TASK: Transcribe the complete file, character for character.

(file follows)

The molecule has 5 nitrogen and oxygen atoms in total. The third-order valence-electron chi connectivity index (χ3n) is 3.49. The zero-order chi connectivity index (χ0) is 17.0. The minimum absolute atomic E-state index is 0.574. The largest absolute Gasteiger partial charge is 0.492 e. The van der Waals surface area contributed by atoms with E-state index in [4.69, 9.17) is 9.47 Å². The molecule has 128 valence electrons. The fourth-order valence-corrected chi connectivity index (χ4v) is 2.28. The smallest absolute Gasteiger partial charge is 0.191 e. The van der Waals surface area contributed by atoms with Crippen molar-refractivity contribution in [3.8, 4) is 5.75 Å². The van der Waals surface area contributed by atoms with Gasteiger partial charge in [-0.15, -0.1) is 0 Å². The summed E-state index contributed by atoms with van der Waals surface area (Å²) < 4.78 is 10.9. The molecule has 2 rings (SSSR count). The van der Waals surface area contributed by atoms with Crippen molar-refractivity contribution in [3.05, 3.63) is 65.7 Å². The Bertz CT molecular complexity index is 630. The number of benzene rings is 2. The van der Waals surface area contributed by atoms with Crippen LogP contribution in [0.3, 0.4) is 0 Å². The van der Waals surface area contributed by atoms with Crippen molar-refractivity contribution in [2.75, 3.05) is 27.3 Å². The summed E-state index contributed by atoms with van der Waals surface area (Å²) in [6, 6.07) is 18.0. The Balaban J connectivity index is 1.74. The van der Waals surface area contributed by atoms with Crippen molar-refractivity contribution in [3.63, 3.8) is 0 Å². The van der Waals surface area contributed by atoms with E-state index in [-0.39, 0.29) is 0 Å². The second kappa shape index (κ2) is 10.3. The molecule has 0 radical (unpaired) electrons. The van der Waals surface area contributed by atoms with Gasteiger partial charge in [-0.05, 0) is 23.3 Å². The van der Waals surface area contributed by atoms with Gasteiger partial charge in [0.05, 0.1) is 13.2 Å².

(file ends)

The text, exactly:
The molecule has 5 nitrogen and oxygen atoms in total. The third-order valence-electron chi connectivity index (χ3n) is 3.49. The zero-order chi connectivity index (χ0) is 17.0. The minimum absolute atomic E-state index is 0.574. The largest absolute Gasteiger partial charge is 0.492 e. The van der Waals surface area contributed by atoms with E-state index in [4.69, 9.17) is 9.47 Å². The molecule has 128 valence electrons. The fourth-order valence-corrected chi connectivity index (χ4v) is 2.28. The smallest absolute Gasteiger partial charge is 0.191 e. The van der Waals surface area contributed by atoms with Crippen molar-refractivity contribution in [3.8, 4) is 5.75 Å². The van der Waals surface area contributed by atoms with Gasteiger partial charge in [-0.15, -0.1) is 0 Å². The summed E-state index contributed by atoms with van der Waals surface area (Å²) < 4.78 is 10.9. The molecule has 2 rings (SSSR count). The van der Waals surface area contributed by atoms with Crippen molar-refractivity contribution in [3.05, 3.63) is 65.7 Å². The Bertz CT molecular complexity index is 630. The number of benzene rings is 2. The van der Waals surface area contributed by atoms with Crippen LogP contribution in [0.3, 0.4) is 0 Å². The van der Waals surface area contributed by atoms with Crippen molar-refractivity contribution in [2.75, 3.05) is 27.3 Å². The summed E-state index contributed by atoms with van der Waals surface area (Å²) in [6, 6.07) is 18.0. The Balaban J connectivity index is 1.74. The van der Waals surface area contributed by atoms with Crippen molar-refractivity contribution in [3.63, 3.8) is 0 Å². The van der Waals surface area contributed by atoms with E-state index in [-0.39, 0.29) is 0 Å². The second kappa shape index (κ2) is 10.3. The molecule has 0 radical (unpaired) electrons. The van der Waals surface area contributed by atoms with Gasteiger partial charge in [-0.05, 0) is 23.3 Å². The van der Waals surface area contributed by atoms with Gasteiger partial charge in [0.05, 0.1) is 13.2 Å².